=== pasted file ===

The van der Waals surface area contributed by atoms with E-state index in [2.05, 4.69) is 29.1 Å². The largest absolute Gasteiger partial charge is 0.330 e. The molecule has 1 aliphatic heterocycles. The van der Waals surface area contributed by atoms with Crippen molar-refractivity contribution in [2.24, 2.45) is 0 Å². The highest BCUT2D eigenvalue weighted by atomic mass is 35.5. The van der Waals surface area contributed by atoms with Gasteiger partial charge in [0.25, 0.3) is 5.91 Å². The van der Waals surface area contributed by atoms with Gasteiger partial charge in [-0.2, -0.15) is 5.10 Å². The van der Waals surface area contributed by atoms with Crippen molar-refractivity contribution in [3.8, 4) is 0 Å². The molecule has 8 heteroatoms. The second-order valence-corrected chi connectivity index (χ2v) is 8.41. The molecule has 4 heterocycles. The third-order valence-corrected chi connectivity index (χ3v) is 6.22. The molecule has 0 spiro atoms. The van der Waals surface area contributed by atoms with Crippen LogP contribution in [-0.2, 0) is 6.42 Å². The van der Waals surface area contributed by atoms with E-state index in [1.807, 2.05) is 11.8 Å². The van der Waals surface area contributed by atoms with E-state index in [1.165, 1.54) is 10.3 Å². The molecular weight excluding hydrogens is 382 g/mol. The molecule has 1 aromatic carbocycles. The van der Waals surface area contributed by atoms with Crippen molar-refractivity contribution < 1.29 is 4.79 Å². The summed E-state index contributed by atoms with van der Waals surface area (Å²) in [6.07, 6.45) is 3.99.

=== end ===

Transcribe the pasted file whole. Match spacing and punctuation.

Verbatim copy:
The van der Waals surface area contributed by atoms with E-state index in [2.05, 4.69) is 29.1 Å². The largest absolute Gasteiger partial charge is 0.330 e. The molecule has 1 aliphatic heterocycles. The van der Waals surface area contributed by atoms with Crippen molar-refractivity contribution in [2.24, 2.45) is 0 Å². The highest BCUT2D eigenvalue weighted by atomic mass is 35.5. The van der Waals surface area contributed by atoms with Gasteiger partial charge in [0.25, 0.3) is 5.91 Å². The van der Waals surface area contributed by atoms with Gasteiger partial charge in [-0.2, -0.15) is 5.10 Å². The van der Waals surface area contributed by atoms with Crippen molar-refractivity contribution in [3.8, 4) is 0 Å². The molecule has 8 heteroatoms. The second-order valence-corrected chi connectivity index (χ2v) is 8.41. The molecule has 4 heterocycles. The third-order valence-corrected chi connectivity index (χ3v) is 6.22. The molecule has 0 spiro atoms. The van der Waals surface area contributed by atoms with Crippen LogP contribution in [-0.2, 0) is 6.42 Å². The van der Waals surface area contributed by atoms with E-state index in [1.807, 2.05) is 11.8 Å². The van der Waals surface area contributed by atoms with E-state index in [1.165, 1.54) is 10.3 Å². The molecular weight excluding hydrogens is 382 g/mol. The molecule has 1 aromatic carbocycles. The van der Waals surface area contributed by atoms with Crippen molar-refractivity contribution < 1.29 is 4.79 Å². The summed E-state index contributed by atoms with van der Waals surface area (Å²) in [6.07, 6.45) is 3.99.